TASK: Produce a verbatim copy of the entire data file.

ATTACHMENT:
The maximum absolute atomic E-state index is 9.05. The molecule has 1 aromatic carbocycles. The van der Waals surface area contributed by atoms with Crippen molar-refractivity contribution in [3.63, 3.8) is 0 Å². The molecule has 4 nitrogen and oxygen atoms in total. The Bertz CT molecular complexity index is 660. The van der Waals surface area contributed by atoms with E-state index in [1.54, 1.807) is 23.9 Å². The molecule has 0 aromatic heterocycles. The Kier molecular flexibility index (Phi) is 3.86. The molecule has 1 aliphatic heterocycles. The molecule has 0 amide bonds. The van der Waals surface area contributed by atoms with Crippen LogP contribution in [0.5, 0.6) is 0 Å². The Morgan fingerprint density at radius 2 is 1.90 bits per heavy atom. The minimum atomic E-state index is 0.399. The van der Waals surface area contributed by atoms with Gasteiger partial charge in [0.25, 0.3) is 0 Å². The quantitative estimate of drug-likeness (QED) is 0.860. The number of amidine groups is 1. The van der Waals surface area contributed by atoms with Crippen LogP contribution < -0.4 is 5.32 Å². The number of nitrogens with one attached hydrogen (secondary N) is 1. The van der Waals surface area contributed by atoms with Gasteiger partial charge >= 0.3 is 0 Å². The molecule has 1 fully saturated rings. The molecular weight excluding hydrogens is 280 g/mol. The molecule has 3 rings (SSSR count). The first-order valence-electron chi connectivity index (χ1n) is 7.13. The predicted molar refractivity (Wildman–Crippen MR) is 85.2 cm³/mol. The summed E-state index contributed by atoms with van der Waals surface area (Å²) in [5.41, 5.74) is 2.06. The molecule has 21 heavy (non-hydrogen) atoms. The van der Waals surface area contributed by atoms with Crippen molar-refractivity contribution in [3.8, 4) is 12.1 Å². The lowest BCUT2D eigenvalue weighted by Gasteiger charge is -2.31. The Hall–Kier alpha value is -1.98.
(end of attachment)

The maximum absolute atomic E-state index is 9.05. The molecule has 1 aromatic carbocycles. The van der Waals surface area contributed by atoms with Crippen molar-refractivity contribution in [3.63, 3.8) is 0 Å². The molecule has 4 nitrogen and oxygen atoms in total. The Bertz CT molecular complexity index is 660. The van der Waals surface area contributed by atoms with E-state index in [1.54, 1.807) is 23.9 Å². The molecule has 0 aromatic heterocycles. The Kier molecular flexibility index (Phi) is 3.86. The molecule has 1 aliphatic heterocycles. The molecule has 0 amide bonds. The van der Waals surface area contributed by atoms with Crippen LogP contribution in [0.5, 0.6) is 0 Å². The Morgan fingerprint density at radius 2 is 1.90 bits per heavy atom. The minimum atomic E-state index is 0.399. The van der Waals surface area contributed by atoms with Gasteiger partial charge in [0.25, 0.3) is 0 Å². The quantitative estimate of drug-likeness (QED) is 0.860. The number of amidine groups is 1. The van der Waals surface area contributed by atoms with Crippen LogP contribution < -0.4 is 5.32 Å². The number of nitrogens with one attached hydrogen (secondary N) is 1. The van der Waals surface area contributed by atoms with Gasteiger partial charge >= 0.3 is 0 Å². The molecule has 1 fully saturated rings. The molecular weight excluding hydrogens is 280 g/mol. The molecule has 3 rings (SSSR count). The first-order valence-electron chi connectivity index (χ1n) is 7.13. The predicted molar refractivity (Wildman–Crippen MR) is 85.2 cm³/mol. The summed E-state index contributed by atoms with van der Waals surface area (Å²) in [5.41, 5.74) is 2.06. The molecule has 21 heavy (non-hydrogen) atoms. The van der Waals surface area contributed by atoms with Crippen molar-refractivity contribution in [3.8, 4) is 12.1 Å². The lowest BCUT2D eigenvalue weighted by Gasteiger charge is -2.31. The Hall–Kier alpha value is -1.98.